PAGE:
Equations (5) to (6) show that the method of the preceding paragraphs requires only a temperature-dependent change in the optical absorption coefficient of the photoluminescent probe material at wavelengths corresponding to photon energies lower than the energy Es of the excited emissive level. This property is shared by virtually all solid and liquid photoluminescent materials. The method does not require any temperature-dependent changes in the luminescence quantum efficiency, spectral distribution or decay time. Therefore, and in contrast to all other prior art methods, it can be implemented with most efficient photoluminescent materials.
Experimental tests of equations (5) to (7) have been carried out, and the behavior predicted by the equations was verified. FIG. 9 shows actual normalized fluorescence intensity as a function of the inverse absolute temperature of a dimethyl sulfoxide (DMSO) solution of the dye represented by the formula ##STR1## illuminated by a light beam from a helium-neon laser. The dye concentration was approximately 10-4 Molar, with a path length of 1 cm. The fluorescence intensity was monitored at wavelengths of 610±2 nanometers (nm), shorter than the laser beam wavelength of 632.8 nm. The superiority of this method of temperature measurement compared to that based on light transmission measurements becomes evident from the fact that over the temperature interval from about 300K (27° C.) to about 400K (127° C.) the light transmission of the dye solution varies by less than two percent, while the intensity ratio of fluorescence light to transmitted light varies by about an order of magnitude.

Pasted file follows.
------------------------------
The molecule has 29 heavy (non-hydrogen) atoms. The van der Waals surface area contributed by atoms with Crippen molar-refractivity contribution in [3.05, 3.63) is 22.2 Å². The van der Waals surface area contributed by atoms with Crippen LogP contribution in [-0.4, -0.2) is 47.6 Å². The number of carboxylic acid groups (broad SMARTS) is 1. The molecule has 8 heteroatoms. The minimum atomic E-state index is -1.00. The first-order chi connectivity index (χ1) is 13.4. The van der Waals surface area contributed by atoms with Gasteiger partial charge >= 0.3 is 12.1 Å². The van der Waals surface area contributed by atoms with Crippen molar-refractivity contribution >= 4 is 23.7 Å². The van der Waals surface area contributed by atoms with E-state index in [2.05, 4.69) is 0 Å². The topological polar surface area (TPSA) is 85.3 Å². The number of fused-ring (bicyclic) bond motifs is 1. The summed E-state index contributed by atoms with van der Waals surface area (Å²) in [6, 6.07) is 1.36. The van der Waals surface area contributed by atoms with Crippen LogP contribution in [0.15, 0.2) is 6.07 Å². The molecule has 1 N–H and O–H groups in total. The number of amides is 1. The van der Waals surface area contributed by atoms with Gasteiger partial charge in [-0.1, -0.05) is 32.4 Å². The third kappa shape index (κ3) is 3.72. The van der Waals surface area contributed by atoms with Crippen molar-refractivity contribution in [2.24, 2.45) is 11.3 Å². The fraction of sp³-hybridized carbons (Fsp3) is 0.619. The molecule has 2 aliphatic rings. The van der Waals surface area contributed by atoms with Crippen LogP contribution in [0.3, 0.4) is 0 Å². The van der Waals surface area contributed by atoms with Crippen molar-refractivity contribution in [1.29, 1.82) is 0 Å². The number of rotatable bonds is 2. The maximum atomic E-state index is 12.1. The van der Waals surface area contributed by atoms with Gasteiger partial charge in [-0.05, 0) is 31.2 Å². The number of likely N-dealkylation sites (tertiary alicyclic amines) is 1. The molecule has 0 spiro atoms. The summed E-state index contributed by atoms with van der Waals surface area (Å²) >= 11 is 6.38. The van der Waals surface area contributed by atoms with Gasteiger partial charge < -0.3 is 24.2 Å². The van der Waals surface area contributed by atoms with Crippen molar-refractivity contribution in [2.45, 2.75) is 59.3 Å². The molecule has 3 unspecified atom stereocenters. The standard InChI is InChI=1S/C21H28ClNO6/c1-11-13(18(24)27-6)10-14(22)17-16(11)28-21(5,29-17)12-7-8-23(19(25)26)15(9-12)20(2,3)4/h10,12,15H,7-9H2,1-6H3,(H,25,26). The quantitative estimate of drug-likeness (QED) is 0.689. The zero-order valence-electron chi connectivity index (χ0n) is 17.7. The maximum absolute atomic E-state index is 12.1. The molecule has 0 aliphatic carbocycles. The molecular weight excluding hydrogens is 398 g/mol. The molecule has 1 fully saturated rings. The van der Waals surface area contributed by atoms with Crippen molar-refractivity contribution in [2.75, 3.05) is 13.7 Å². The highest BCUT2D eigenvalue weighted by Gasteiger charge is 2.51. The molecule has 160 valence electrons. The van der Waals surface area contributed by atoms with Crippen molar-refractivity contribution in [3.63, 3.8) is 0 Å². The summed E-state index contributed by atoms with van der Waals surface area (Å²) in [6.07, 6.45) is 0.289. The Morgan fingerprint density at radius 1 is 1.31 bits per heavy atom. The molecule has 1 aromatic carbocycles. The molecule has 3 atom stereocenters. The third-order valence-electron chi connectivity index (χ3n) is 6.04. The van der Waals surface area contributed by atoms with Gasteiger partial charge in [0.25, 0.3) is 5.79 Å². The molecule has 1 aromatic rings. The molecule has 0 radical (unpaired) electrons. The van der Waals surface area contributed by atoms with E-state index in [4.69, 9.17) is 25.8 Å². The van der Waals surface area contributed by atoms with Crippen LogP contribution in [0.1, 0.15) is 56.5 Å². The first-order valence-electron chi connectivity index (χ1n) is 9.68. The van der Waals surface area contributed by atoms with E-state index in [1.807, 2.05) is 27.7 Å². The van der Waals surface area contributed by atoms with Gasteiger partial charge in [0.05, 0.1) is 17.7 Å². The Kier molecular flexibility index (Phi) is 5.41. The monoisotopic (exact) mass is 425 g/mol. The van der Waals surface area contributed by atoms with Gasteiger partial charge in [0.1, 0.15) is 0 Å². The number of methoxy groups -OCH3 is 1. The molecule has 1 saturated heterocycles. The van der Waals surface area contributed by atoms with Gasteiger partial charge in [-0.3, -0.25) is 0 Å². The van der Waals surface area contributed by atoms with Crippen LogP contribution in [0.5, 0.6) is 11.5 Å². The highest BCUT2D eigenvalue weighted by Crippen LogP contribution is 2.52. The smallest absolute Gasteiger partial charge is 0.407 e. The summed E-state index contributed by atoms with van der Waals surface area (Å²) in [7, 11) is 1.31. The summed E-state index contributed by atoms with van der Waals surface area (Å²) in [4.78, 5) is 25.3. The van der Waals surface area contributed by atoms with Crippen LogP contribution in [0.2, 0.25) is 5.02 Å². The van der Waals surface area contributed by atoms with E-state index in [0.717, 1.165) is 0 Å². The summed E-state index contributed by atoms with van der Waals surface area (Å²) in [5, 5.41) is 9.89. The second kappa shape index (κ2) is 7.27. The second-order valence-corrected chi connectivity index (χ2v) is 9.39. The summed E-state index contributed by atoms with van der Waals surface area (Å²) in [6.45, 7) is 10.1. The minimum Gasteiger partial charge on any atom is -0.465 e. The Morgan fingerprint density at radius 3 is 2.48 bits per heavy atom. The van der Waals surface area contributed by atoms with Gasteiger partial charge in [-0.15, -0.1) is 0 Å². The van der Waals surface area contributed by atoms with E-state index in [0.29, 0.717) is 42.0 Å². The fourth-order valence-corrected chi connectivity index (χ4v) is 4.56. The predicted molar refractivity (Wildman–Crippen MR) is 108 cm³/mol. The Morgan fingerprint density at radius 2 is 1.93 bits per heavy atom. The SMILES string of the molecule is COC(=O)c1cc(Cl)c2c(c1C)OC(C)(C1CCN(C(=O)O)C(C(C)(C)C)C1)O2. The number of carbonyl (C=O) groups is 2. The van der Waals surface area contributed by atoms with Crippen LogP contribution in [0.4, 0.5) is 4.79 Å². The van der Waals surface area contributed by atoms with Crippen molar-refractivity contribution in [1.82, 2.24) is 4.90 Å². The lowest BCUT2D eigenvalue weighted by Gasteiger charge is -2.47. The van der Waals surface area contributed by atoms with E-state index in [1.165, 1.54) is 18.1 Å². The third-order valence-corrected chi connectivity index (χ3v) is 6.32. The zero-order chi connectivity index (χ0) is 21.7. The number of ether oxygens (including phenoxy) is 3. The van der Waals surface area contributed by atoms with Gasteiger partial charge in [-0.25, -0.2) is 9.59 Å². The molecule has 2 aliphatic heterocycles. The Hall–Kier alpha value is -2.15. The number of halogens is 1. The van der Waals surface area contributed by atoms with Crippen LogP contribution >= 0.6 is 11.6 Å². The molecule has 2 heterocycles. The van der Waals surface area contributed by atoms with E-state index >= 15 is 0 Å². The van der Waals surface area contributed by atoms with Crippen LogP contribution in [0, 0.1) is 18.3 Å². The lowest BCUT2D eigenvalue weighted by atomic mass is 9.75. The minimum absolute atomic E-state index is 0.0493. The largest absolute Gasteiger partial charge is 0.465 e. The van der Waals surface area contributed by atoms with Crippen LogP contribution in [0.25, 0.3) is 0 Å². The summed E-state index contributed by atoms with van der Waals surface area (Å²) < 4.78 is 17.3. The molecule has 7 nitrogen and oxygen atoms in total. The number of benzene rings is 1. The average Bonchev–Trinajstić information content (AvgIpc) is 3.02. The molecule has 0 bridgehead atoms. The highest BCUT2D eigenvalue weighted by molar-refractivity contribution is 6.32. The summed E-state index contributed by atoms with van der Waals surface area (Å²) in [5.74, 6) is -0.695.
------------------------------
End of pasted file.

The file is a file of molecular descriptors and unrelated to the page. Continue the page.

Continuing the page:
In the simplest embodiment of the method for temperature measurement according to this section, one only has to interrogate the luminescent probe material with light of a wavelength or wavelengths at which the probe material has a temperature-dependent absorption coefficient, and measure the intensity of the luminescence generated by the absorbed interrogating light. While the probe in the example of FIG. 9 is a liquid solution, solid probes, preferably in the form of optical fibers or inorganic crystalline materials, can also be used and are preferred in practical devices. As known to those of ordinary skill in the art, most inorganic photoluminescent materials wherein the luminescence centers are definite, stabe atomic or molecular entities like transition metal ions and rare earth ions in a stable oxidation state, have luminescence properties which are unique and repeatable for each temperature within a temperature range typical for a specific material.
The above method can be implemented with any photoluminescent probe material having at least one energy level which can be thermally populated from the ground level to an extent that varies as a function of temperature. Such thermally populated level does not have to be a vibrational level or sublevel. It can be, for example, an electronic sublevel of the ground electronic level of a rare earth ion like Nd3+. In this case, if the probe is interrogated with light of wavelengths of about 950 nm or other suitable wavelengths, the absorbed fraction αPo of the interrogating light intensity, and hence the Nd3+ luminescence intensity, increase with increasing temperature.